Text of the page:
El Arish, Egypt (CNN) -- Bedouin smugglers involved in people trafficking are also believed to be stealing organs from refugees who are unable to pay their demands for large amounts of cash to take them into Israel.
The New Generation Foundation for Human Rights and the EveryOne Group, from Italy, have presented evidence that the bodies of African refugees have been found in the Sinai desert with organs missing.
The Sawarka Bedouin tribe, one of the largest in the Sinai, was named by one Bedouin source as being involved in organ thefts.
A Sawarka leader said he was aware that people trafficking was going on in Sinai and that in some cases refugees were held in bonded labor and tortured. But he added only rogue elements of his tribe were involved.
According to rights groups, refugees -- from places like Ethiopia, Eritrea or Sudan -- are enslaved and tortured and the women raped if they cannot come up with the large sums of money the Bedouin try to extort from them and their families to smuggle them into Israel.
Among Bedouin leaders in the Sinai, no one was willing to speak openly about the organ theft. Tribal leaders said they knew nothing about it or had only heard rumors.
But Hamdy Al-Azazy, head of New Generation Foundation, has photos showing corpses with distinctive scars in the abdominal area. All the photos were taken in a morgue in the Egyptian port town of El Arish after the bodies were brought there.
Al-Azazy says the organs are taken from refugees while they are still alive. "The organs are not useful if they're dead. They drug them first and remove their organs, then leave them to die and dump them in a deep dry well along with hundreds of bodies."
He says he was once taken to the area where the bodies are dumped after the organ removal process. He says he believes corrupt Egyptian doctors are working with the Bedouins, coming to Sinai with mobile hospital units to perform the operations to remove especially corneas, livers and kidneys.
"Mobile clinics using advanced technology come from a private hospital in Cairo to an area in the deserts of Mid-Sinai and conduct physicals on the Africans before they choose those suitable, then they conduct the operation," Al-Azazy said.
CNN showed some of the photos of the dead to Dr. Fakhry Saleh, the former head of Cairo's forensic department and an expert on the illegal organ trade.
"There are two kinds of scars. One is from a postmortem autopsy and one from surgery," Saleh said, pointing to a scar that he says came from an operation that must have been performed shortly before the person died.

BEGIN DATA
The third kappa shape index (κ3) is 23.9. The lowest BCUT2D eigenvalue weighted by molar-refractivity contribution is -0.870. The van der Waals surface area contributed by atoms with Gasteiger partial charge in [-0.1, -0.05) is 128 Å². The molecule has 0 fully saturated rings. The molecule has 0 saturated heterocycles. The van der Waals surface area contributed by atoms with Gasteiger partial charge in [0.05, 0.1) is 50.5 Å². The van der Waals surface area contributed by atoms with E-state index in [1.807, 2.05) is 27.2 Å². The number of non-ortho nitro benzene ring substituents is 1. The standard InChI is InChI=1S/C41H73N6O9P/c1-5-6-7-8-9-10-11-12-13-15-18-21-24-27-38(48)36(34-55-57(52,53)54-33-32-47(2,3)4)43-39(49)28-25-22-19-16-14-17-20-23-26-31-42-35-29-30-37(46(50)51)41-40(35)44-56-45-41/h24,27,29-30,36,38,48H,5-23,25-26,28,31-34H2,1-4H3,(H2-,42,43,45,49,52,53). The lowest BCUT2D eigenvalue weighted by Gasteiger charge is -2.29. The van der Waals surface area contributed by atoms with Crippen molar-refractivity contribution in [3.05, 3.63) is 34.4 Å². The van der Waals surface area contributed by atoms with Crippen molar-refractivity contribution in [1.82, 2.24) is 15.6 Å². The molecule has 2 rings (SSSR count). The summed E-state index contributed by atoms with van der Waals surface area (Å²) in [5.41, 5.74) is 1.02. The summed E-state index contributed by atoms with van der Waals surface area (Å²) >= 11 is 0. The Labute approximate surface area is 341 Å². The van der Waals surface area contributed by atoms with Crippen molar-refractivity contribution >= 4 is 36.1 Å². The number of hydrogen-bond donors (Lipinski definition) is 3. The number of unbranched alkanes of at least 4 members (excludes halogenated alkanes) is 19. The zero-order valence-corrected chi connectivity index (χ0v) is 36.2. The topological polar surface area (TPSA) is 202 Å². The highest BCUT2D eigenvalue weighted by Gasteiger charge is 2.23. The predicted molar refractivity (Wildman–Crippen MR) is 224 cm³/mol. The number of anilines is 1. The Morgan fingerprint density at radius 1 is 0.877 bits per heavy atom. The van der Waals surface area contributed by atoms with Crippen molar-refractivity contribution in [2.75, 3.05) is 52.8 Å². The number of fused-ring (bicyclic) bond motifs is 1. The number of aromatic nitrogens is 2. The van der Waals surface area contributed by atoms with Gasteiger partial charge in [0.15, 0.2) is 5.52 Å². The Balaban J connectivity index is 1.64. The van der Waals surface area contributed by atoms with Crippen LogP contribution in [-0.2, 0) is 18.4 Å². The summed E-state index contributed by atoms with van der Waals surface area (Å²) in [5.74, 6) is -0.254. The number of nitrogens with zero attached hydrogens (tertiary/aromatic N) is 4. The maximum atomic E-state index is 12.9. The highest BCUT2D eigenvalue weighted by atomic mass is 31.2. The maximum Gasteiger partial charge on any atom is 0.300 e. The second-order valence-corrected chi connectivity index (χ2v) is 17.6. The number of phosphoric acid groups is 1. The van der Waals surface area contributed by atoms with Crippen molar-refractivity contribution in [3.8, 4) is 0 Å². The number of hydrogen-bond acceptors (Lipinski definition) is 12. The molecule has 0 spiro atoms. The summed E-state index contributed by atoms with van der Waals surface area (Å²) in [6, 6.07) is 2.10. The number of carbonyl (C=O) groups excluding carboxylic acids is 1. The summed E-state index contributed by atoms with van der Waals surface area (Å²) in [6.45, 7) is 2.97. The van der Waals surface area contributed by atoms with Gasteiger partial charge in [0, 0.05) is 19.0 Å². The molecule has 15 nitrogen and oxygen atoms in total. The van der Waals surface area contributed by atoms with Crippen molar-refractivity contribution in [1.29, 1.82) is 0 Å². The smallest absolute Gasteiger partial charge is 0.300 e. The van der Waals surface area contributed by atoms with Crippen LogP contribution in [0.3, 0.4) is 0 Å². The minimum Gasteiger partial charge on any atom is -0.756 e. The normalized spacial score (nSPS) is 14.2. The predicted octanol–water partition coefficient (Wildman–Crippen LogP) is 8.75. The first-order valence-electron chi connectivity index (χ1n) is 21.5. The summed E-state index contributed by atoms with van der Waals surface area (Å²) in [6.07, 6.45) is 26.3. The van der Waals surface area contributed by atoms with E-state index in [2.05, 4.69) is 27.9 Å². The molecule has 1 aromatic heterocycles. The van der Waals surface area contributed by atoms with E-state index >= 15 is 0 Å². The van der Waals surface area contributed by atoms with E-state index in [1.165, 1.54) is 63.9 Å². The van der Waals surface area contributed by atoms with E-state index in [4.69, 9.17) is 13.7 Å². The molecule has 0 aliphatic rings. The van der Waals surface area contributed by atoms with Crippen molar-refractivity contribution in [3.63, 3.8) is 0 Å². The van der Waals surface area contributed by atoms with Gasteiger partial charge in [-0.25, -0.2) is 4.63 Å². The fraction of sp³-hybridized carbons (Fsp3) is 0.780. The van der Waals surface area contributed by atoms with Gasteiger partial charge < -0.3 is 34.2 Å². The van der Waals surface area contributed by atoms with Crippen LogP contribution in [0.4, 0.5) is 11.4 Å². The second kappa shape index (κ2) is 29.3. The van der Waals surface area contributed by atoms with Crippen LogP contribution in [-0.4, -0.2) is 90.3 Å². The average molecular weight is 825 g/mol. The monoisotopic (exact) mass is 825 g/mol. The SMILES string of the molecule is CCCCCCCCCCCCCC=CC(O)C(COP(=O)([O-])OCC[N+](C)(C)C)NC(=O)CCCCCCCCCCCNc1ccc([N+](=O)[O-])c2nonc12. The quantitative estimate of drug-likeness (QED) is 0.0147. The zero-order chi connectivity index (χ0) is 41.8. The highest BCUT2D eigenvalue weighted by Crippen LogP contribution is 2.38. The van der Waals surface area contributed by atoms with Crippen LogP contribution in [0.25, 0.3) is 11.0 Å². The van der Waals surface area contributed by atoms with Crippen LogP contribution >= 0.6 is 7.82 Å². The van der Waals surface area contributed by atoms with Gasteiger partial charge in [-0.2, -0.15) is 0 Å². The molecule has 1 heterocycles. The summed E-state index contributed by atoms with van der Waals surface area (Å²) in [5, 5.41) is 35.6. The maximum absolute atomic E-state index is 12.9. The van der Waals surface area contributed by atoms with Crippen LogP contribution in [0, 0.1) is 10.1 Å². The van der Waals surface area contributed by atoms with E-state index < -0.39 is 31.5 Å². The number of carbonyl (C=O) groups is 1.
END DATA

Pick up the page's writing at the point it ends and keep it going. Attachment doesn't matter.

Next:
According to Saleh, the operation was conducted no more than 48 hours before death, indicated by the freshness of the scars.
Furthermore, all the scars are in the area of the liver and kidney. "They are good stitches in the area of the liver and the kidney," Saleh said while examining the photos on a laptop.
While Saleh says he has never heard of organ theft involving African refugees, he says it seems highly probable that the scars on the bodies come from organ removal.
"They could open you up, take it out and just let you die. The mafia does not care whether you live or die. When they cut you open, it would be very painful, so they would give you anesthesia," Saleh later said.
Saleh has done extensive research on the illegal organ business in Egypt, which preys on poor people. The World Health Organization in a recent report called Egypt a regional hub for the trade.
An investigation headed by Saleh found illegal organ trafficking to be one of the most profitable criminal activities.
"Organ trade is the second most profitable trade behind only weapons trade," he said. "It brings in more money than drug dealing and prostitution."
One Bedouin tribal chief did put CNN in touch with a Bedouin who used to be involved in people smuggling and who was close to the organ theft scheme. The source spoke on condition of anonymity but offered insights into the scheme.
"The doctors deal directly with the Sawarka family, and they buy the organs starting from $20,000," the source said in a phone interview.
He offered further details of the logistics required to keep the organs fresh for the transplant into their new owners' bodies: "The doctors come with some sort of mobile fridge where the organs can be stored for six to eight hours and resold in Cairo or elsewhere."
The source claimed doctors from Cairo are involved in the organ theft, a claim that has proved impossible to verify.
"It's like spare parts for cars," the Bedouin, who later agreed to meet one member of the CNN crew in person, said sarcastically toward the end of the interview.
A second Bedouin, who also refused to be identified, later gave a similar account.
The police general in charge of security in Northern Sinai tells CNN that his forces are aware that organ trafficking and theft are going on in their area of operations but that the authorities have not identified who is behind the schemes.